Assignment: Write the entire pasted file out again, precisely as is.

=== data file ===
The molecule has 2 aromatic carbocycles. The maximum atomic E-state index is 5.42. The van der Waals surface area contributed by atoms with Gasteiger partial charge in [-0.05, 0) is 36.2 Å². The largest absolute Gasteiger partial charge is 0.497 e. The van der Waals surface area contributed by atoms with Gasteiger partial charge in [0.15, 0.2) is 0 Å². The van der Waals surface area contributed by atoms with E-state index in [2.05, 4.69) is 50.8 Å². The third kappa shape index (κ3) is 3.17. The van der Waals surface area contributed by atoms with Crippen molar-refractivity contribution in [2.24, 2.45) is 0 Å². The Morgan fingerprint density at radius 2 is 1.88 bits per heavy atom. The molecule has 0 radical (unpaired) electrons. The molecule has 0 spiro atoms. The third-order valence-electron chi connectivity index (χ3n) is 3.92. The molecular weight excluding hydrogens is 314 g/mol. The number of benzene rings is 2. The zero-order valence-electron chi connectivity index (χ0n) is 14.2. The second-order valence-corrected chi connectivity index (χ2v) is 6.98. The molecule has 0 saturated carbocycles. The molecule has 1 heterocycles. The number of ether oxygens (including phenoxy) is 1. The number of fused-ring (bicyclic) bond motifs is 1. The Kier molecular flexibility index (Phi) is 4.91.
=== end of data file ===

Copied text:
The molecule has 2 aromatic carbocycles. The maximum atomic E-state index is 5.42. The van der Waals surface area contributed by atoms with Gasteiger partial charge in [-0.05, 0) is 36.2 Å². The largest absolute Gasteiger partial charge is 0.497 e. The van der Waals surface area contributed by atoms with Gasteiger partial charge in [0.15, 0.2) is 0 Å². The van der Waals surface area contributed by atoms with E-state index in [2.05, 4.69) is 50.8 Å². The third kappa shape index (κ3) is 3.17. The van der Waals surface area contributed by atoms with Crippen molar-refractivity contribution in [2.24, 2.45) is 0 Å². The Morgan fingerprint density at radius 2 is 1.88 bits per heavy atom. The molecule has 0 radical (unpaired) electrons. The molecule has 0 spiro atoms. The third-order valence-electron chi connectivity index (χ3n) is 3.92. The molecular weight excluding hydrogens is 314 g/mol. The number of benzene rings is 2. The zero-order valence-electron chi connectivity index (χ0n) is 14.2. The second-order valence-corrected chi connectivity index (χ2v) is 6.98. The molecule has 0 saturated carbocycles. The molecule has 1 heterocycles. The number of ether oxygens (including phenoxy) is 1. The number of fused-ring (bicyclic) bond motifs is 1. The Kier molecular flexibility index (Phi) is 4.91.